complained of the inadequacy of inspecting power in the town of Liverpool, and of the disadvantages in an educational point of view resulting therefrom. There were 157 schools to be inspected, and there was but one Inspector, who had one assistant. He would suggest the appointment of supernumerary Inspectors, who would by their training become fitted for the higher office.


said, he was of opinion that everybody must have been satisfied with the statement of the right hon. Gentleman the Vice President of the Council, and he believed the hon. Member for Birmingham (Mr. Dixon) must now see that education was progressing favourably, notwithstanding the fact that school boards were not general throughout the country. He thought that much more would be done by encouraging voluntary effort than by compulsory education. He disapproved, however, of taking away anything because children could not sing, though he would encourage singing as much as possible, and believed that "God save the Queen" would be the most popular song among them. The right hon. Gentleman (Mr. Forster) stated that a great want of school accommodation existed; but some of the Inspectors demanded a great deal more than the necessity of the case required. Some allowance should be made, and the Inspectors should not ride roughshod over those who were trying to do their duty.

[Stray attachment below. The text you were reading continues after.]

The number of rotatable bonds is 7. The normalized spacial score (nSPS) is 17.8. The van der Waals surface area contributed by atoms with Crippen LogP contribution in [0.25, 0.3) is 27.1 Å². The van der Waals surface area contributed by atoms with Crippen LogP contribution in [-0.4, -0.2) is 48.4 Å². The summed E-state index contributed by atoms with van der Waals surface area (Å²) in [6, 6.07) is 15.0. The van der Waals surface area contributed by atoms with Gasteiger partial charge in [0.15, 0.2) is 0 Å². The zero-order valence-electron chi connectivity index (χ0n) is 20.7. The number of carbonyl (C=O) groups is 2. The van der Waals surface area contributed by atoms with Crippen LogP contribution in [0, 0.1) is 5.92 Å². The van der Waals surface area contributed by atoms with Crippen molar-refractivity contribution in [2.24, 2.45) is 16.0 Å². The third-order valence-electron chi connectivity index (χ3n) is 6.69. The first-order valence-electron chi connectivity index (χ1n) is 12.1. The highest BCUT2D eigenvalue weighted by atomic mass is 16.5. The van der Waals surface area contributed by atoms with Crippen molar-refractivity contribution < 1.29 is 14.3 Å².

said, he had listened with great interest to the lucid statement which had been made by the right hon. Gentleman at the head of the Education Department. It was, no doubt, a matter of congratulation that the number of children sent in for examination in the extra subjects was increasing; but it appeared that even now, out of 1,500,000 of children in our schools, only 70,000 were examined in anything more than the mere rudiments of reading, writing, and arithmetic, nor did he think we could expect that under the present provisions of the Code there would be any great improvement in this respect. He therefore congratulated the right hon. Gentleman on the improvements he had introduced in the Scotch Code, and hoped that similar modifications would be introduced into that for England. As regarded those who passed in the fourth and higher standards, 3s. per scholar was allotted by the New Scotch Code to history and geography. Again, the grants for extra subjects were no longer to be reducible by the excess over 15s. a-head. He had always argued that this limitation rendered the grants offered for extra subjects practically delusive, in confirmation of which he observed that the Education Department estimated the amount which would be earned this year at 12s. a-head on the average. It was obvious, therefore, that if the schools averaged 12s. by reading, writing, and arithmetic alone, the best ones would earn the full 15s., and there would be no inducement to take up any of the so-called extra subjects, under which term it must be remembered, was included everything except mere reading, writing and arithmetic. He regarded the alterations in the Scotch Code, therefore, as great improvements. When on former occasions he pressed the question on the right hon. Gentleman he was supported by the Chairmen, both of the Education League and of the Union, by every Member of the London School Board who had a seat in the House, and indeed, by almost everyone in the House who took an interest in education. He hoped, therefore, that the boon now granted to Scotland would next year be extended to England.